Born in 1868 near Whitewater, Wisconsin, Edward Sheriff Curtis became one of America's finest photographers and ethnologists. When the Curtis family moved to Port Orchard, Washington in 1887, Edward's gift for photography led him to an investigation of the Indians living on the Seattle waterfront. His portrait of Chief Seattle's daughter, Princess Angeline, won Curtis the highest award in a photographic contest. Having become well-known for his work-with the Indians, Curtis participated in the 1899 Harriman expedition to Alaska as one of two official photographers. He then accompanied George Bird Grinell, editor of Forest and Stream, on a trip to northern Montana. There they witnessed the deeply sacred Sundance of the Piegan and Blackfoot tribes. Travelling on horseback, with their pack horses trailing behind, they emerged from the mountains to view the valley floor massed with over a thousand teepees - an awesome sight to Curtis and one that transformed his life. Everything fell into place at that moment: it was clear to him that he was to record, with pen and camera, the life of the North American Indian. Edward S. Curtis devoted the next 30 years photographing and documenting over eighty tribes west of the Mississippi, from the Mexican border to northern Alaska. His project won support from such prominent and powerful figures as President Theodore Roosevelt and J. Pierpont Morgan. From 1911-1914 Curtis also produced and directed a silent film based on the mythology of the Rawakiutl Indians of the Pacific Northwest. Upon its completion in 1930, the work, entitled 'The North American Indian', consisted of 20 volumes, each containing 75 hand--pressed photogravures and 300 pages of text. Each volume was accompanied by a corresponding portfolio containing at least 36 photogravures.Source: www.edwardscurtis.com Edward S. Curtis was born near Whitewater, Wisconsin. His father, a Civil War veteran and minister, moved the family to Minnesota, where Edward became interested in photography. In 1892, Curtis purchased an interest in a photographic studio in Seattle. He married and the couple had four children. He later settled in Los Angeles, where he operated photographic studios at various times on La Cienega Boulevard and in the Biltmore Hotel. As a friend of Hollywood producer Cecil B. DeMille, Curtis was commissioned to make film stills of some of DeMille's films, including the epic, The Ten Commandments. In 1899, he became the official photographer for the Edward Harriman expedition to Alaska and developed an interest Native American culture. Curtis is best known for his documentation of Native American cultures published as The North American Indian. From about 1900 to 1930, he surveyed more than 100 tribes ranging from the Inuits to the Hopi, making more than 40,000 photographs. He made portraits of important and well-known figures of the time, including Geronimo, Chief Joseph, Red Cloud, and Medicine Crow. Source: Etherton Gallery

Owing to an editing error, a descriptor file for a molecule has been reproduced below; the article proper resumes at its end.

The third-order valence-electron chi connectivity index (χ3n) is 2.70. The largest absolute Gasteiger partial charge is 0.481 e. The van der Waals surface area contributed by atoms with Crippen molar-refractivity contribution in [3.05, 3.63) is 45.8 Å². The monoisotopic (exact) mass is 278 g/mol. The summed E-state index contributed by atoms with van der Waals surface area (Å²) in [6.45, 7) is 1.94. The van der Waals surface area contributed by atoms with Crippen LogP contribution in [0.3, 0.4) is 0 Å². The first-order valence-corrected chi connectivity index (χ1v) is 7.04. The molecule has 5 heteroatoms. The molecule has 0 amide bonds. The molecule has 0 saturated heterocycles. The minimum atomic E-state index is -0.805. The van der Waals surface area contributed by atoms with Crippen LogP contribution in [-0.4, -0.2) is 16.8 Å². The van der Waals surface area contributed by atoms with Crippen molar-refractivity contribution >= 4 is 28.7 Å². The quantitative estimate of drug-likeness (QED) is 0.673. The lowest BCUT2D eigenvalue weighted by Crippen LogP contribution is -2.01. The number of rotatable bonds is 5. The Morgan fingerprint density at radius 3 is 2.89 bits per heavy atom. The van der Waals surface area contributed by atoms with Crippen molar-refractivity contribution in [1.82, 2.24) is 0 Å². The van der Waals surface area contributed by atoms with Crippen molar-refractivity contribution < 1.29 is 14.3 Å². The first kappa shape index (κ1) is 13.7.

Dennis Stock